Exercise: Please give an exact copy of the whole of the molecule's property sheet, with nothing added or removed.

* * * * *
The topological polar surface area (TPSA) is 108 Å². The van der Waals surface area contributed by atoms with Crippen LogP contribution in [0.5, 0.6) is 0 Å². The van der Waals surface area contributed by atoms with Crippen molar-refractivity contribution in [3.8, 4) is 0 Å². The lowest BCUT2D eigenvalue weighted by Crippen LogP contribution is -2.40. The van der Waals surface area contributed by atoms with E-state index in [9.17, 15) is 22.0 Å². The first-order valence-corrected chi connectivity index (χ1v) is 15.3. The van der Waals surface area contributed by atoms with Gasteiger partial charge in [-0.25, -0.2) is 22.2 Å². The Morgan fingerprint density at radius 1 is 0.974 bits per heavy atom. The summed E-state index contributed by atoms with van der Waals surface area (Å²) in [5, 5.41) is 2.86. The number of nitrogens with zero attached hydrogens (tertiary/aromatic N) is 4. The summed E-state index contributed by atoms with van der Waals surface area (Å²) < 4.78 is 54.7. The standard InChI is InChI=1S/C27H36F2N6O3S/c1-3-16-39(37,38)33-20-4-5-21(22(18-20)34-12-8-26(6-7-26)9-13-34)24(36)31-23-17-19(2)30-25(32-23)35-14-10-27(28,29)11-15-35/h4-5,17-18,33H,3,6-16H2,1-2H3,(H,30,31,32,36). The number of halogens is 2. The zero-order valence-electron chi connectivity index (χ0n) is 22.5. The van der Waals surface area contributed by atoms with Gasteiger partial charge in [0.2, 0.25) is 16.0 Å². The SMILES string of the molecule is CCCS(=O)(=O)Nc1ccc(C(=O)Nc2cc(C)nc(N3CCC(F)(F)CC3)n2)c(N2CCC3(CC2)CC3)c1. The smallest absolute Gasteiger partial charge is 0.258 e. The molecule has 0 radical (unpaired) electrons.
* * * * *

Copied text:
The topological polar surface area (TPSA) is 108 Å². The van der Waals surface area contributed by atoms with Crippen LogP contribution in [0.5, 0.6) is 0 Å². The van der Waals surface area contributed by atoms with Crippen molar-refractivity contribution in [3.8, 4) is 0 Å². The lowest BCUT2D eigenvalue weighted by Crippen LogP contribution is -2.40. The van der Waals surface area contributed by atoms with E-state index in [9.17, 15) is 22.0 Å². The first-order valence-corrected chi connectivity index (χ1v) is 15.3. The van der Waals surface area contributed by atoms with Gasteiger partial charge in [-0.25, -0.2) is 22.2 Å². The Morgan fingerprint density at radius 1 is 0.974 bits per heavy atom. The summed E-state index contributed by atoms with van der Waals surface area (Å²) in [5, 5.41) is 2.86. The number of nitrogens with zero attached hydrogens (tertiary/aromatic N) is 4. The summed E-state index contributed by atoms with van der Waals surface area (Å²) < 4.78 is 54.7. The standard InChI is InChI=1S/C27H36F2N6O3S/c1-3-16-39(37,38)33-20-4-5-21(22(18-20)34-12-8-26(6-7-26)9-13-34)24(36)31-23-17-19(2)30-25(32-23)35-14-10-27(28,29)11-15-35/h4-5,17-18,33H,3,6-16H2,1-2H3,(H,30,31,32,36). The number of halogens is 2. The zero-order valence-electron chi connectivity index (χ0n) is 22.5. The van der Waals surface area contributed by atoms with Gasteiger partial charge in [0.2, 0.25) is 16.0 Å². The SMILES string of the molecule is CCCS(=O)(=O)Nc1ccc(C(=O)Nc2cc(C)nc(N3CCC(F)(F)CC3)n2)c(N2CCC3(CC2)CC3)c1. The smallest absolute Gasteiger partial charge is 0.258 e. The molecule has 0 radical (unpaired) electrons.